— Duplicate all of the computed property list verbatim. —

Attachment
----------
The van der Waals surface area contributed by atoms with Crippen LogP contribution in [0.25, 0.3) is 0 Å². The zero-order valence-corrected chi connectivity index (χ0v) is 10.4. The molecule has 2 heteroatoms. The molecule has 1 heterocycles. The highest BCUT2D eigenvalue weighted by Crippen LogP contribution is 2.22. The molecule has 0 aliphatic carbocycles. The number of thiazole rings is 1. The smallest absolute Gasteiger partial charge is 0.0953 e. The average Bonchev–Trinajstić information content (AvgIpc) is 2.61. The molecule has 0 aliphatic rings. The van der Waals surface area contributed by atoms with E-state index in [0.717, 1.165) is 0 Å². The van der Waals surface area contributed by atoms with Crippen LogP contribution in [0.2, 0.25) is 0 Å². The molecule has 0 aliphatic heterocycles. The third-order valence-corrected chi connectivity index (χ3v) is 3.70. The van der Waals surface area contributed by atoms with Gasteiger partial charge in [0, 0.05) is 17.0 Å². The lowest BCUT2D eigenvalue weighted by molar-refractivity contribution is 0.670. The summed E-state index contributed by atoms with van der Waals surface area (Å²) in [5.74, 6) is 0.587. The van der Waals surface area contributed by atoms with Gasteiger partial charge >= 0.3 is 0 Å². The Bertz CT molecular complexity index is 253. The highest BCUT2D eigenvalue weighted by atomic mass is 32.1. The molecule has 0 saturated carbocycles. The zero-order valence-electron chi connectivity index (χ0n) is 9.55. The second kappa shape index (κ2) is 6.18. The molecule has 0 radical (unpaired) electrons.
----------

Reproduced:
The van der Waals surface area contributed by atoms with Crippen LogP contribution in [0.25, 0.3) is 0 Å². The zero-order valence-corrected chi connectivity index (χ0v) is 10.4. The molecule has 2 heteroatoms. The molecule has 1 heterocycles. The highest BCUT2D eigenvalue weighted by Crippen LogP contribution is 2.22. The molecule has 0 aliphatic carbocycles. The number of thiazole rings is 1. The smallest absolute Gasteiger partial charge is 0.0953 e. The average Bonchev–Trinajstić information content (AvgIpc) is 2.61. The molecule has 0 aliphatic rings. The van der Waals surface area contributed by atoms with E-state index in [0.717, 1.165) is 0 Å². The van der Waals surface area contributed by atoms with Crippen LogP contribution in [0.2, 0.25) is 0 Å². The molecule has 0 aliphatic heterocycles. The third-order valence-corrected chi connectivity index (χ3v) is 3.70. The van der Waals surface area contributed by atoms with Gasteiger partial charge in [0, 0.05) is 17.0 Å². The lowest BCUT2D eigenvalue weighted by molar-refractivity contribution is 0.670. The summed E-state index contributed by atoms with van der Waals surface area (Å²) in [5.74, 6) is 0.587. The van der Waals surface area contributed by atoms with Gasteiger partial charge >= 0.3 is 0 Å². The Bertz CT molecular complexity index is 253. The highest BCUT2D eigenvalue weighted by atomic mass is 32.1. The molecule has 0 saturated carbocycles. The zero-order valence-electron chi connectivity index (χ0n) is 9.55. The second kappa shape index (κ2) is 6.18. The molecule has 0 radical (unpaired) electrons.